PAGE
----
Fibre Channel Physical Layer
When using multimode optical fibre we use a shortwave optical transmitter.
Multimode fibre means we don’t have a pure or clean transmit source. We are
going to get some modal dispersion.
In the first 2m of cable we get a lot of noise and distortion. Minimum
recommended distance between transmitter and receiver is 2m in multimode.
Single mode fibre is 9 micron. When using single mode optical fibre we use a
longwave optical transmitter that is much more focused and is used for very
There is more 9 micron fibre used in the world than the other sizes because it
is used for the telecom backbone, transatlantic fibres, etc.
You will sometimes see on a cable a reference of 62.5/125, 50/125 or 9/125.
The 125 is the size of the fibre cladding.
We are interested in the size of the glass and then the cladding which is to
protect it. The cladding stops it from falling apart and stops the light escaping.
Orange cables always used to be used for multimode fibre.
Yellow was always used for single mode.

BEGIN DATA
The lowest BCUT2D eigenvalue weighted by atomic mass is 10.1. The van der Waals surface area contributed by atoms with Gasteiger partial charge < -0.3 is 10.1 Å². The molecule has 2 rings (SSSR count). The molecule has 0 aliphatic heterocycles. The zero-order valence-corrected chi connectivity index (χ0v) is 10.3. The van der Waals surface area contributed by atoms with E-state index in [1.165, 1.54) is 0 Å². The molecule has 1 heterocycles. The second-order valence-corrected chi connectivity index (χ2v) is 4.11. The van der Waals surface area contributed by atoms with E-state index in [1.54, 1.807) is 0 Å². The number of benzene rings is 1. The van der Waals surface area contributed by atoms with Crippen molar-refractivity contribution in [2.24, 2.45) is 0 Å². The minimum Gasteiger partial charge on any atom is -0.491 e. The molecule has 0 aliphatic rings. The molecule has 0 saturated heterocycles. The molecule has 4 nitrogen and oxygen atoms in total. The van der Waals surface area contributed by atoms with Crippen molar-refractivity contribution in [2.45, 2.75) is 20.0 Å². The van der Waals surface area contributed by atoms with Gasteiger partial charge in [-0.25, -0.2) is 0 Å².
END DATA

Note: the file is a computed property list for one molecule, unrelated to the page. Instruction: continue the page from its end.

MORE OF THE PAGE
Now, any fibre comes in any colour.
Multimode is used because it is a lower cost.
The connector is cheaper, the transmitter is cheaper, the receiver is cheaper.
With modal dispersion, when we transmit anything that goes down the centre
of the fibre, it will go slightly faster than anything that goes round the edges.
This is why we talk about OM2 (Optimal Multimode Grade 2) which is a graded
index fibre. So the centre of the fibre is slightly more dense than the outer
edges so anything that goes directly down the centre will be slowed down a
little bit more than anything going round the edges. This is how the distance
can be increased without impacting on the delivery.
We can also go up to OM3 to increase distance even further but this is